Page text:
Luwiebdeh Spring Carnival

الإثنين 17 آذار 2008

Written by: Saleem Ayoub Quna Photography by Ogba Faraj

Jabal Luwiebdeh’s reputation as a quiet and peaceful residential neighborhood in the old part of Amman was heavily contested Saturday afternoon, March 8th, as more than 1500 people, mostly children and youth, took to its streets to mark the second anniversary of Luweibdeh Spring Carnival.

The parade, led by a mounted patrol of six policemen, started at Paris Square and proceeded on in the main streets of the Jabal up to the National Gallery Park where it took a U-turn to end on the playgrounds of the Terra Sancta School. The participants walked to the beat of drums and bagpipes performed by the Mountain Lions’ Scout Troupe and the tunes of a four-member local French band. A third scout group from Ibn Rushd private school in Zarqa joined the procession while enthusiastically chanting and dancing all along the way.

A three-meter-high brown human-face Muppet striding in midst of the crowd created a joyful atmosphere along the 1.5 km path of the parade. Many residents, taken by surprise at this sudden commotion in their neighborhood, watched the parade from their balconies and windows and snapped some shots before it vanished.


“This is the kind of street festival, little known in Jordan, which is open for all ages and backgrounds to spontaneously and voluntarily participate in one way or another,” said Francois Xavier Adam, director of the French Cultural Center. “Without the full encouragement and support of other Jordanian institutions such as the Greater Amman Municipality, the Haya Cultural Center, the Police, Civil Defense and the Association of Friends of Jabal Luweibdeh and many others, we could not have done this.”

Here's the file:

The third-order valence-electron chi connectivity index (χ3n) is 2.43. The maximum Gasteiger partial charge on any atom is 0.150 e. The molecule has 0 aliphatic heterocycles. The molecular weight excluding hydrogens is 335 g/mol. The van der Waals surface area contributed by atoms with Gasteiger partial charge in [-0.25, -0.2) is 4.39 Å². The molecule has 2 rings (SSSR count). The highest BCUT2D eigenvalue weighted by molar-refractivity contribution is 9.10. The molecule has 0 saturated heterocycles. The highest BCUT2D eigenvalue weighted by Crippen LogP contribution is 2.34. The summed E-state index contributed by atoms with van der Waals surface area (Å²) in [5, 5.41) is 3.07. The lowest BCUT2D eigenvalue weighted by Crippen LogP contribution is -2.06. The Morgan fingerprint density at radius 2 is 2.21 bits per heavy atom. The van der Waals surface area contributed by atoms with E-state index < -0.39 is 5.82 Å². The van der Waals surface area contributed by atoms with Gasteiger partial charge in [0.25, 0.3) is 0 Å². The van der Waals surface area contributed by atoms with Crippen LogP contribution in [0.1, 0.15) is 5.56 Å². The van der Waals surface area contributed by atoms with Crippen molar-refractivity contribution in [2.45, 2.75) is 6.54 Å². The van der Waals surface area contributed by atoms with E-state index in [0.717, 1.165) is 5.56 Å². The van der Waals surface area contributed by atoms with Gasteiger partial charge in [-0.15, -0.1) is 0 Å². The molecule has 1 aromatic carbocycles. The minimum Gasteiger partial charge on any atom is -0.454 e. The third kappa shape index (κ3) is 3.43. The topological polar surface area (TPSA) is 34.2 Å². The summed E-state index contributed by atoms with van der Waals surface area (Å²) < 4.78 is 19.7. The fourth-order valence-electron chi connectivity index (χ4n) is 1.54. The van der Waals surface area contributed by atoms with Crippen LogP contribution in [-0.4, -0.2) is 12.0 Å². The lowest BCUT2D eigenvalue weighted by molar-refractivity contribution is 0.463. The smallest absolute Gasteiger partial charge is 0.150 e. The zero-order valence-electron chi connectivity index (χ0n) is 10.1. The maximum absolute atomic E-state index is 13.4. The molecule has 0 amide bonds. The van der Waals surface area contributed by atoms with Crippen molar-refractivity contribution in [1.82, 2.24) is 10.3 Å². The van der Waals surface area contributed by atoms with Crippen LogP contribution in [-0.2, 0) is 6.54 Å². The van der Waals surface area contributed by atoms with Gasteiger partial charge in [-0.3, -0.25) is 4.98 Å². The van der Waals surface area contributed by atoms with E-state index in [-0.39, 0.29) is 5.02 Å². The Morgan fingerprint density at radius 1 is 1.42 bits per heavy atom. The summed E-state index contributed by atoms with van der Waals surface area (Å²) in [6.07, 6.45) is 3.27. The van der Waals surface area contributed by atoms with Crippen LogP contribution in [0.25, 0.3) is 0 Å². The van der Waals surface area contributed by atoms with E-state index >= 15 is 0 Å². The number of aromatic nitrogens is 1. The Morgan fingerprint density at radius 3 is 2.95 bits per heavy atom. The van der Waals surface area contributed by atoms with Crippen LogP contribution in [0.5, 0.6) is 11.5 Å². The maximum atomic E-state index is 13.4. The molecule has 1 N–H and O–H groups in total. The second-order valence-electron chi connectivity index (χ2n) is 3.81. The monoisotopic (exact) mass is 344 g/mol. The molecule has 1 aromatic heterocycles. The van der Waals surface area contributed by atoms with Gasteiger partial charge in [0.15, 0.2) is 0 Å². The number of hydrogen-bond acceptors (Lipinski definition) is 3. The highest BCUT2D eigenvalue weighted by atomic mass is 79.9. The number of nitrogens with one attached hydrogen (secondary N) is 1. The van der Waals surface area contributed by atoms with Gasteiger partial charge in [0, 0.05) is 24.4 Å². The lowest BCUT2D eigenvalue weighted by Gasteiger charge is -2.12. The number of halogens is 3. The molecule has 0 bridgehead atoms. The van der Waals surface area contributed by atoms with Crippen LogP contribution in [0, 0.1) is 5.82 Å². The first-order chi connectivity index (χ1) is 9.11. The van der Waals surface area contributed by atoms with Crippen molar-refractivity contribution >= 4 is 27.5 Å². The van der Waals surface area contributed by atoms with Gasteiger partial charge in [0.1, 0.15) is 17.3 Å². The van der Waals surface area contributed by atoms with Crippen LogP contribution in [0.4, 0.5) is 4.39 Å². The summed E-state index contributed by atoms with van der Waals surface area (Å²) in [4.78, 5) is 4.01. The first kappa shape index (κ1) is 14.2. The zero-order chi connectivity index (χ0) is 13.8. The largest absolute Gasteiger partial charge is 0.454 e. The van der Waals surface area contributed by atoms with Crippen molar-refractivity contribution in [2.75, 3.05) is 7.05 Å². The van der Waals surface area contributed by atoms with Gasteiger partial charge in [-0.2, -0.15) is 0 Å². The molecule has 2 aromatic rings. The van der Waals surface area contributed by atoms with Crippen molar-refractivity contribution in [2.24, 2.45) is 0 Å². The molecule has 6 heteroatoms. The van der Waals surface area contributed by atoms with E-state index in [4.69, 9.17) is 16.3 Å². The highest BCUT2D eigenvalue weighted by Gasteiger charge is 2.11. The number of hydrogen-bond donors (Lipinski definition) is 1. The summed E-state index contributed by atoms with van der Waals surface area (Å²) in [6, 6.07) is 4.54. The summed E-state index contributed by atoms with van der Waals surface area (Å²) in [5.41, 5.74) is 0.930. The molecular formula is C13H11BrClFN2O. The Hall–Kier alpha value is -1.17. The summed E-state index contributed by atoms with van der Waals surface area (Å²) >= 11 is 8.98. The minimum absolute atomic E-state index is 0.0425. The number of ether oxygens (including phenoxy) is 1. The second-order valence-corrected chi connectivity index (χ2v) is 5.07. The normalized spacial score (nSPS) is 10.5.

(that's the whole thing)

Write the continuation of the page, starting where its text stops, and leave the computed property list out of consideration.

To give the carnival more “raison d’etre” and theme, it was meant to mark the end of grey cold days of winter, symbolized by another huge ugly Muppet (Mr. Carnival) and celebrate the arrival of spring with its blossoms, warmth and signs of revival of life. The tradition of the carnival goes back to ancient times when framers celebrated the gifts of nature and good harvest.

“This type of popular event is a good opportunity for different businesses in the Jabal,” said Omar Zainab Al-Fa’ouri, the Mukhtar of Luwiebdeh and manager of Bazaar Al-Khayyam. “It should enhance its image as a cultural, tourist and commercial center in old Amman“.

According to Hayat Al-Nasser, President of the Cultural Association of Friends of Luwiebdeh this cultural manifestation engages residents in public life in their neighborhood.

A Yamani elderly man dressed in his traditional outfit was among the marchers and took some photos. He was one of many Yamanis who usually take temporary residence in Jabal Luwibdeh for medical treatment in Jordanian hospitals. “I have never seen any thing like this before,” he said. “I find it very nice how people here, Jordanians and foreigners, interact. I will always remember this beautiful day”.

But the endorsement can never be unanimous. One bookshop owner complained about the number of people participating. “It was more organized last year,” he said.

At the parade’s final stop, the ugly (Mr. Carnival) representing bad memories and everything related to failed experiences of the previous year, was waiting to be tried by a panel of children judges. He was sentenced to death by setting him on fire before the watching and excited crowd to the tunes of music and chanting dancers.

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